Marc Swanson -- Interim Chief Executive Office

Yes. Steve, it's Marc. I can take that question. So a couple of things I'll hit on.

Number one, we -- as you know, we operate a number of our parks on a year-round basis. And look, as I said in our prepared remarks, we rarely operate at kind of full capacity. We often have a lot of excess capacity. So we're used to operating in an environment where we do much less than a peak day.

And obviously, we would not operate in those environments if it didn't make sense for us to do that. So to give you a little bit more of a particular example, if you look like in Orlando, where -- SeaWorld Orlando, where a peak day might be upper 20,000 to 30,000 in attendance. A day in January or February might be 5,000, and so that gives you some order of magnitude there of how low the attendance can go, and we still feel good about operating. And what I would also point out to you is you kind of alluded to it, we've done a lot of work the last couple of years on cost, and we had a lot of efforts going into 2020.

And you've seen the success of those efforts over the last couple of years. We've also -- if there's -- the only kind of good thing with this whole situation, and this has been a really tough situation for everyone, but the only thing that has been somewhat insightful is we've stripped our cost down to the most essential level. And so there's rarely, if ever, that you could do that. And so we have, I would say, as good a visibility into our truly essential cost as ever.

And we're going to be very careful and methodical in what we add back over time. So as I mentioned, I think we're going to emerge stronger and more efficient for having done that work. So we're confident we can operate in much less reduced capacity. We're used to doing that, and we're confident that we can still drive above breakeven performance there.

And I kind of gave you the example specifically about Orlando.

Steven Wieczynski -- Stifel Financial Corp. -- Analyst

OK. Got you. And then how do you think about reopening the -- specifically the Orlando parks? And I'm not sure you're going to want to answer this on a public call. But what I'm getting at is once you get that green light from the authorities to open, do you guys try and be the first ones to open? Do you wait until your competitors open their doors as well? Just trying to think about how you guys are thinking about the Orlando parks specifically.

Marc Swanson -- Interim Chief Executive Office

Yes. So one thing we've been doing, obviously, as we've been in touch, obviously, with the local and state authorities and federal authorities. And so in Florida and specifically, there's there's a local task force, and then the governor has rolled out his plan. So we're going to obviously stay close to that and see what exactly that means for us.

Obviously, our number one priority is opening in a safe manner. And so we want to do -- we want to open when it's safe. We don't have any specific dates for Florida. If you kind of follow -- because I'm sure we'll kind of get this question, but if you kind of follow the news, if you will, and you kind of think across our parks, I think where we're hopeful is in Texas.

We'll see -- we got to get through the phases there, obviously, but I think we have some hope that, that might be one of the first locations that would open. Again, don't have a time line, and certainly, things could change. And then I would say, after Texas, I think we're next most hopeful is in Florida. But again, no specific time line.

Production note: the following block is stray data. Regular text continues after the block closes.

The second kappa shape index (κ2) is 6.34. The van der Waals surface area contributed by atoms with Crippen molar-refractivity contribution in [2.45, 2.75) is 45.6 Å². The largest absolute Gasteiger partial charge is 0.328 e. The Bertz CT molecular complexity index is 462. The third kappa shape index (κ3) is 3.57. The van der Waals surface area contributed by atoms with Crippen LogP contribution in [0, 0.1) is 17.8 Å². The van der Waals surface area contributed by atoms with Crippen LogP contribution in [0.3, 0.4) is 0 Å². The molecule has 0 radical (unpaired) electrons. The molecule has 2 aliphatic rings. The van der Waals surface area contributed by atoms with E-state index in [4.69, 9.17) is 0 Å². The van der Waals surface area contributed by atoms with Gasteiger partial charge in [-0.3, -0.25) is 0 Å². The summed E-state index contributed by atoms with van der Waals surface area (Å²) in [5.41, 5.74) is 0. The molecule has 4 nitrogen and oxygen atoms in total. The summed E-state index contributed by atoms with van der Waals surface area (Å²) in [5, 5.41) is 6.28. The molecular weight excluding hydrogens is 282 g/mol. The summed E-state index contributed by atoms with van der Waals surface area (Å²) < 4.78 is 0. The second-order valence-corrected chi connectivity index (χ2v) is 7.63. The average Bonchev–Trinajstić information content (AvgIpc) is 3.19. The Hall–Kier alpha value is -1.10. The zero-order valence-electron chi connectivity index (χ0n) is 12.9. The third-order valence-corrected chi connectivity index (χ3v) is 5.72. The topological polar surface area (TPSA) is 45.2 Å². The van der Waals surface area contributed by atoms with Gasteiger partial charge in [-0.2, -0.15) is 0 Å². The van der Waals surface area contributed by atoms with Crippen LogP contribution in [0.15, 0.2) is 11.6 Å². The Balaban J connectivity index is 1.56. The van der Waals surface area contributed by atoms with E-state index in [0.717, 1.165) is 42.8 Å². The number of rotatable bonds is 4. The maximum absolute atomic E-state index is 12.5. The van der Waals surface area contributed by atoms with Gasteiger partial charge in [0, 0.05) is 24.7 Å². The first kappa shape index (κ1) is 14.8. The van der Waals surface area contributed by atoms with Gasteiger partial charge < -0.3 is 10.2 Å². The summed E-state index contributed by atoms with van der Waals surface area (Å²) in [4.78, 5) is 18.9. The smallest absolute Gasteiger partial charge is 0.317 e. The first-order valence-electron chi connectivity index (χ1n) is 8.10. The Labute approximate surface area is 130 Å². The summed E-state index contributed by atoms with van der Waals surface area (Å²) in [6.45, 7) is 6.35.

We're obviously going to follow all the regulations, and we're going to make sure we're in line. I would say the other nice thing, the industry tends to come together pretty well in difficult situations. And so I think I don't want to comment on when anybody else is going to open or when we're going to open because none of us probably know. But I think we're going to open when it makes sense for us.

And when we're given -- assuming that's within the greenlight period, obviously. So we're staying close, and hopefully, that's helpful.

Steven Wieczynski -- Stifel Financial Corp. -- Analyst

Yes. Thanks, Marc. Really appreciate it. Best of luck.

Marc Swanson -- Interim Chief Executive Office

Thank you.


Our next question comes from Brett Andress of KeyBanc. Please proceed.

Brett Andress -- KeyBanc Capital Markets -- Analyst

Good morning. So Marc, you mentioned pent-up demand in your prepared remarks. But when the parks do initially reopen, how are you thinking about the consumer propensity to return to your theme parks? I mean there's been some survey work out there, but just curious what you've been hearing from your customers.

Marc Swanson -- Interim Chief Executive Office

Sure. Brett, thanks for joining us. Look, we've looked at data. We've done some of our own surveys.

We'll continue to do that, and we'll continue to look at data. What I would remind you is we get a lot of attendance, as I said, from our local markets, people that can activate and most easily access our parks. And I think that's going to be to our advantage, and that would include even in the Orlando market. So we're staying close to those pass holders.

We're staying close to the local communities. Our surveys suggest that there's a pretty strong pent-up demand for people who say they're likely or very likely to come visit a park when it opens. So we're going to stay close to that. We have surveys out right now, and we'll continue to look at those and other data.

Brett Andress -- KeyBanc Capital Markets -- Analyst

Got it. And then so with the operating changes that are -- it looks like they're going to happen in this new normal. I mean, it feels to me like operating costs just on a per-capita basis inherently go up with all the sanitization and monitoring and reduced throughput. But I guess, am I thinking about that correctly? And then what are some of the offsets to that maybe new normal cost structure?